Meditations on the Psalms #3

Day 3

The psalms of David pass through the whole range of experience, from the depths of conscious guilt and self-condemnation to the loftiest faith and the most exalted communing with God. His life record declares that sin can bring only shame and woe, but that God’s love and mercy can reach to the deepest depths, that faith will lift up the repenting soul to share the adoption of the sons of God. Of all the assurances which His word contains, it is one of the strongest testimonies to the faithfulness, the justice, and the covenant mercy of God. The Psalms are tuned to the challenges of living faithfully amid life’s common experiences and trials. They offer insights into God’s vision for society and His special concern for the poor, ignored, exploited, and oppressed, and if that’s what God’s about, it’s what we should be about, as well.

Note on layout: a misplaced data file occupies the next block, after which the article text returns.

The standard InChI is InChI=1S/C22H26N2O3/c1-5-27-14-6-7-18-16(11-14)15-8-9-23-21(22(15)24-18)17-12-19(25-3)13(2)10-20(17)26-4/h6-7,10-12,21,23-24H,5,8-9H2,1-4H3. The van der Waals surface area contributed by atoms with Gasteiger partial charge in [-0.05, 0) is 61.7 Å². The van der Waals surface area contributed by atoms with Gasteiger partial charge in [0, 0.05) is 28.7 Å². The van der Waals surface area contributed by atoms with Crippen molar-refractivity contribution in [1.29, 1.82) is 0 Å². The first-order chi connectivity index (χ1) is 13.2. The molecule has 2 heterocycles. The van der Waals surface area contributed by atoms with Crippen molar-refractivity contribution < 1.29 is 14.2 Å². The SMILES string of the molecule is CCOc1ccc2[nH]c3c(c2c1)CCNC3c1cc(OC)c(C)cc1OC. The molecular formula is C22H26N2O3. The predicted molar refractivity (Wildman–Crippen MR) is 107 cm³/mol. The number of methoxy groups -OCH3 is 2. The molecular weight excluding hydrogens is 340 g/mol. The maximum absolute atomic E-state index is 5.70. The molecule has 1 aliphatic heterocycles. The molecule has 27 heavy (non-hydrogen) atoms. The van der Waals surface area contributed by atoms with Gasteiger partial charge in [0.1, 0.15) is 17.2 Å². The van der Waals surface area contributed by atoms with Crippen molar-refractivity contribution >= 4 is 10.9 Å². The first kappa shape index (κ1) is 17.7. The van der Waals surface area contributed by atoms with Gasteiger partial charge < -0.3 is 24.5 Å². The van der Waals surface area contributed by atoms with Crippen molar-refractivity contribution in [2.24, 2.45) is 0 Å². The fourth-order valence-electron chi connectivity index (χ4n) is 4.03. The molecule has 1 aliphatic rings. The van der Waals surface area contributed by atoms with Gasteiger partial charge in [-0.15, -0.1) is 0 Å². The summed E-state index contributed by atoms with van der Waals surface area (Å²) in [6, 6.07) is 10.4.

Music is a mnemonic device. We learn the alphabet best by singing it. Likewise, one of the best ways to memorize Scripture is to set it to song. The psalmists implicitly understood this connection between memory and music, between the message God gave them and melody as a vehicle for transporting that truth. No wonder, then, that cries and pleas for God’s mercy and His justice are expressed melodically in the Psalms. In these divinely inspired lyrics, we encounter expressions of eager yearning and longing for God’s presence. We find fervent prayers and sacred songs of joy, of anger over injustice, of praise, repentance, trust, and even of believers wrestling with despair. These prayers and songs are expressed in beautiful and inspired terms. Repeatedly we find exhortations to depend on God’s justice and mercy. Through the vehicle of figurative proverbs, poetry, and sayings, the splendour of God’s infinite wisdom confronts us. In this encounter, God illuminates His people with divine directives to express compassion for the excluded, oppressed, and marginalized. In our encounter with the psalms, we will be taught how to pray, how to worship, and how to walk in communion with our God. We will learn the greatest lessons for our pilgrimage here on earth as sojourners on our way to a better country. 

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